Wednesday, March 16, 2011

Color Tracking Software

I got a position as a research assistant in Delft for one day each week. I'll be working on some motion tracking software that uses color to track objects. In the finished projects, we will add colored balls to equipments that surgeons use to collect data and give automated feedback about their movements.

Wednesday, February 16, 2011

Perturbation Methods Assignment 1

Hi all,

Now this assignment is finished... Question 4 was insanely tedious, I never want to look at this again >.<

You can find it: here


Tuesday, February 1, 2011

Numerical Methods for Partial Differential Equations - Question 11

As part of the homework for NMPDE's, I made a Maple script that calculates gas speed, density and pressure in a 1 dimensional shock tube based on the 1-D euler equations for perfect gas. This is nothing really special, but I thought I'd share it anyway for anyone interested. I initially had some problems with the calculations, as it turns out that the leapfrog method is unconditionally unstable for this problem. After noting this, and taking half a day to spot a mistake where I typed a p instead of a rho, I got all the calculations to work by using another simple method named the Lax-Friedrichs scheme. All the results can be found in my write up here. It's totally uninteresting, and the write-up is bound to having a lot of grammar and layout mistakes in it, but it's just a normal assignment, so >.>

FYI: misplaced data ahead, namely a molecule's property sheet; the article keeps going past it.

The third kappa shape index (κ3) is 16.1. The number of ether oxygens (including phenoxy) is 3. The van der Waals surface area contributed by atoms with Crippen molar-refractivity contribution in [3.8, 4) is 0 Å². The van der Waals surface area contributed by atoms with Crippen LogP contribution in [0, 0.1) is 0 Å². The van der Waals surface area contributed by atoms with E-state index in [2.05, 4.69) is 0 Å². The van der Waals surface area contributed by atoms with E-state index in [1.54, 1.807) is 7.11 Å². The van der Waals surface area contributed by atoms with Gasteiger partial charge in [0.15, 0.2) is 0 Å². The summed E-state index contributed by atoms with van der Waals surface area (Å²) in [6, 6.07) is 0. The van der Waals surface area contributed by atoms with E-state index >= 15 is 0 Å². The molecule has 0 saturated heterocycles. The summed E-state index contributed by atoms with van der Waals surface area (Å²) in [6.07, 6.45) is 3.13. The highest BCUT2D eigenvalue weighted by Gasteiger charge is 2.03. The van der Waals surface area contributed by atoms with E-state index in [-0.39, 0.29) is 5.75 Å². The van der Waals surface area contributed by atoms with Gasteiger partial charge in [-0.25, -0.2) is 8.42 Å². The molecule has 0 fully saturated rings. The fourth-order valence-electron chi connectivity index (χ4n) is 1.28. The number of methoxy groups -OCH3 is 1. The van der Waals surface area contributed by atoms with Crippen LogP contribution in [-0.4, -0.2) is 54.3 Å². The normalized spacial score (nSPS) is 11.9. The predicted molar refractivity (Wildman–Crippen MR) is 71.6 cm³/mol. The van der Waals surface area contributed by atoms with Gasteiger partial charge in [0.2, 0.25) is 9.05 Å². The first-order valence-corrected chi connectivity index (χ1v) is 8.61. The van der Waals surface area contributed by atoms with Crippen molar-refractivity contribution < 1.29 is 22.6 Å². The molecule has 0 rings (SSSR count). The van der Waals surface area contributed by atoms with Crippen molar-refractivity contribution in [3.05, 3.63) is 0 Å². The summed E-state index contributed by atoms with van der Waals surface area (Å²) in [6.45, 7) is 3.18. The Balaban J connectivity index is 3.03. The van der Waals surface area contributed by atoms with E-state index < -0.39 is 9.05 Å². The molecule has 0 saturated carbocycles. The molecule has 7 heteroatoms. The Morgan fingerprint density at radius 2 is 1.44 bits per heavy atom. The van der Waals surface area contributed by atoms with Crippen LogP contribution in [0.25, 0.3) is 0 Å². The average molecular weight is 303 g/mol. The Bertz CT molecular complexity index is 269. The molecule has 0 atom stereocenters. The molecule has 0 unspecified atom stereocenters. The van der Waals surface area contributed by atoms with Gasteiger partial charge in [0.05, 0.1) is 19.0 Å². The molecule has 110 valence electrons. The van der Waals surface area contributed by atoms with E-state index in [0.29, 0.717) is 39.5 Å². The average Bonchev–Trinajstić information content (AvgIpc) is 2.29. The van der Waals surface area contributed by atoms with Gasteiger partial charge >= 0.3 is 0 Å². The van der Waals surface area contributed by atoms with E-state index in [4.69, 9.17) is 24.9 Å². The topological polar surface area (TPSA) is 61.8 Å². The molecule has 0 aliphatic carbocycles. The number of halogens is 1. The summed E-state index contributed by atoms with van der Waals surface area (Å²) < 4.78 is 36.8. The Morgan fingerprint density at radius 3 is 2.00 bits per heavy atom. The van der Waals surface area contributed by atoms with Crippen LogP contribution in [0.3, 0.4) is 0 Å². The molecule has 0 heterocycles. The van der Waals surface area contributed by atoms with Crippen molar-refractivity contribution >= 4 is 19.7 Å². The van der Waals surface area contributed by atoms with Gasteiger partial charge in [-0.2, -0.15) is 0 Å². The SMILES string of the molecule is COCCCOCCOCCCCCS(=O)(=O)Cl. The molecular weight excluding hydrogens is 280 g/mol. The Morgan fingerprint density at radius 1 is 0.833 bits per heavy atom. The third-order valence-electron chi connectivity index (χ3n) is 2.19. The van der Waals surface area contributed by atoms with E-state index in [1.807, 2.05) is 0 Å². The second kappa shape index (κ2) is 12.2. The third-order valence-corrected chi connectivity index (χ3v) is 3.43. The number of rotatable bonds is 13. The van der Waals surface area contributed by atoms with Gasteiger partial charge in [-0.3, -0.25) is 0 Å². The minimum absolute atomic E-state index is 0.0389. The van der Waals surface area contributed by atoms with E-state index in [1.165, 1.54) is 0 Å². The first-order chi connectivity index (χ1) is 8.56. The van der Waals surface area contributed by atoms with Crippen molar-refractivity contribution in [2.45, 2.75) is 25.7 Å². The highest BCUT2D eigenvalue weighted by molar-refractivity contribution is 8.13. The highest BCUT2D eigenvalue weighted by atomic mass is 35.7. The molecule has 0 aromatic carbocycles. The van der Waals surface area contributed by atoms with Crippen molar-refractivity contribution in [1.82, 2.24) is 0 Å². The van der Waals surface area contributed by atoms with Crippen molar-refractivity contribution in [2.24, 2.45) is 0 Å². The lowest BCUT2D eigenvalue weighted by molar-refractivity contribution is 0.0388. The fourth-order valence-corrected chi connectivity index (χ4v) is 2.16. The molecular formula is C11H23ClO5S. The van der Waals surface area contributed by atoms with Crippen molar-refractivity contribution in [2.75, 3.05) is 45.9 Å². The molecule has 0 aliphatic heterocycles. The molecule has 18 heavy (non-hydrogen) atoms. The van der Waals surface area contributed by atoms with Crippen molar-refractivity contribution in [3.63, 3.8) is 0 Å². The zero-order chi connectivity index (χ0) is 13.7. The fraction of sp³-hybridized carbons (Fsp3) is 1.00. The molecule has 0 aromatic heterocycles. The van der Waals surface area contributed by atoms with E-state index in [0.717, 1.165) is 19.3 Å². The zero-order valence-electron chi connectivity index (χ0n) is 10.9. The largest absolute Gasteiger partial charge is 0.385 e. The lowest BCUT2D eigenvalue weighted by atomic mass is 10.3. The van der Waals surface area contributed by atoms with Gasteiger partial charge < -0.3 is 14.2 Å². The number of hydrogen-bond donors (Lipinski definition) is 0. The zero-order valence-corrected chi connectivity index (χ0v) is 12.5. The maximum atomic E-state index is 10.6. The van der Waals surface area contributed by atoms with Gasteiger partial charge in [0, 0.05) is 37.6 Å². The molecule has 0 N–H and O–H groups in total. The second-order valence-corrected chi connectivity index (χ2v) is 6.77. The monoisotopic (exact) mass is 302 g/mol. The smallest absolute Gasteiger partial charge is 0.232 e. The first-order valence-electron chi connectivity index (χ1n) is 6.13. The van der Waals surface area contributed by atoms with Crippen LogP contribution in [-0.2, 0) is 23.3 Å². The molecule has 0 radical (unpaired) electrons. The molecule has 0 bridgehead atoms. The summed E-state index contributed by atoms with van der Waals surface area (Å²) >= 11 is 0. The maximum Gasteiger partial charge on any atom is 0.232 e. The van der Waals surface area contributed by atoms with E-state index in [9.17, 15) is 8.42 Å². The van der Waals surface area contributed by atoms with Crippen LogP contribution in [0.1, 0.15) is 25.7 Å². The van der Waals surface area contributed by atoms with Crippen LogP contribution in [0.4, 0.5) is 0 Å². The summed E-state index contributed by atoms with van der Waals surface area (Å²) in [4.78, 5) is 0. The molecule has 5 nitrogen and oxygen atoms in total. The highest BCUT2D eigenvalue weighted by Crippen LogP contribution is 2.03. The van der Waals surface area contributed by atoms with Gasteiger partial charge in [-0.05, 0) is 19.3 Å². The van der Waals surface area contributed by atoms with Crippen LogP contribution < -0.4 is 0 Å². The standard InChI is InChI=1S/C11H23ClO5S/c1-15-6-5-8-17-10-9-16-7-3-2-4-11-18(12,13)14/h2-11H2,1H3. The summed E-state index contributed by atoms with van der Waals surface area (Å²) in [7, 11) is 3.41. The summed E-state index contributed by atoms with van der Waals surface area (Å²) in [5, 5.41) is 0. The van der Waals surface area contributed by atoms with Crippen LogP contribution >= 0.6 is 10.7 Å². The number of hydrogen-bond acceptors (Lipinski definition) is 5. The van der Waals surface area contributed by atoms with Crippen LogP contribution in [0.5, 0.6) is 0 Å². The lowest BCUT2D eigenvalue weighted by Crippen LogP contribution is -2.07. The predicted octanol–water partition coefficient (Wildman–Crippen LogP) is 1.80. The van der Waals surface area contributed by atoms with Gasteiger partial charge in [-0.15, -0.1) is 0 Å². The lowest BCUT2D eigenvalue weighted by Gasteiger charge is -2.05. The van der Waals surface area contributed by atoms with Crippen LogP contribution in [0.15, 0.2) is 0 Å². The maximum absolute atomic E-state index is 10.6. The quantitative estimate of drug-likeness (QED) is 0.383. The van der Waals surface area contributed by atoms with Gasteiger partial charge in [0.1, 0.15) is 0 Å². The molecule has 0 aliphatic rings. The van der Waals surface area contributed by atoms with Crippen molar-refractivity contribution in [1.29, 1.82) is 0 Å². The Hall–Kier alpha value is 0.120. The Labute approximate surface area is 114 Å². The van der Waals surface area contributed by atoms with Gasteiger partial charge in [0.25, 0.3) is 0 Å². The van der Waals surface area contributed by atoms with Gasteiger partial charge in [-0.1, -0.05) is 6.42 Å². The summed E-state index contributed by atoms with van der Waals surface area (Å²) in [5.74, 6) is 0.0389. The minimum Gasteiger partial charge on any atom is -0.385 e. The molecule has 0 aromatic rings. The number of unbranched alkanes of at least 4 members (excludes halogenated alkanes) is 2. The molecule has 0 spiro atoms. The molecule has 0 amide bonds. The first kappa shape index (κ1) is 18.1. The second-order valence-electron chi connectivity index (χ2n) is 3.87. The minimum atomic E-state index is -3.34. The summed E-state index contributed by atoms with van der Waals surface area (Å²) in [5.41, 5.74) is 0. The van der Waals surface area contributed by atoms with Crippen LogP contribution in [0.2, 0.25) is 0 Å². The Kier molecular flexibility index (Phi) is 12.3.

The maple code can be found here for anyone interested.

Now move along :P

Monday, January 31, 2011

Final Apple in Blender

So my Apple is finished now! My sister made a texture for it (lotsa thanks!), and I got it running in the game and all. It looks kinda nice XD. I also found out it's super easy to make videos in Blender, so I made a video showing of the apple and posted it on my youtube account. When I make the model for MIYU, the creature that will be walking in my AI simulation, I'll post it up here too. But first homework >.<

Pic related, it's the video.

Saturday, January 29, 2011

Derp Bike!

This amazing program was posted on a forums the other day, it's Derp Bike.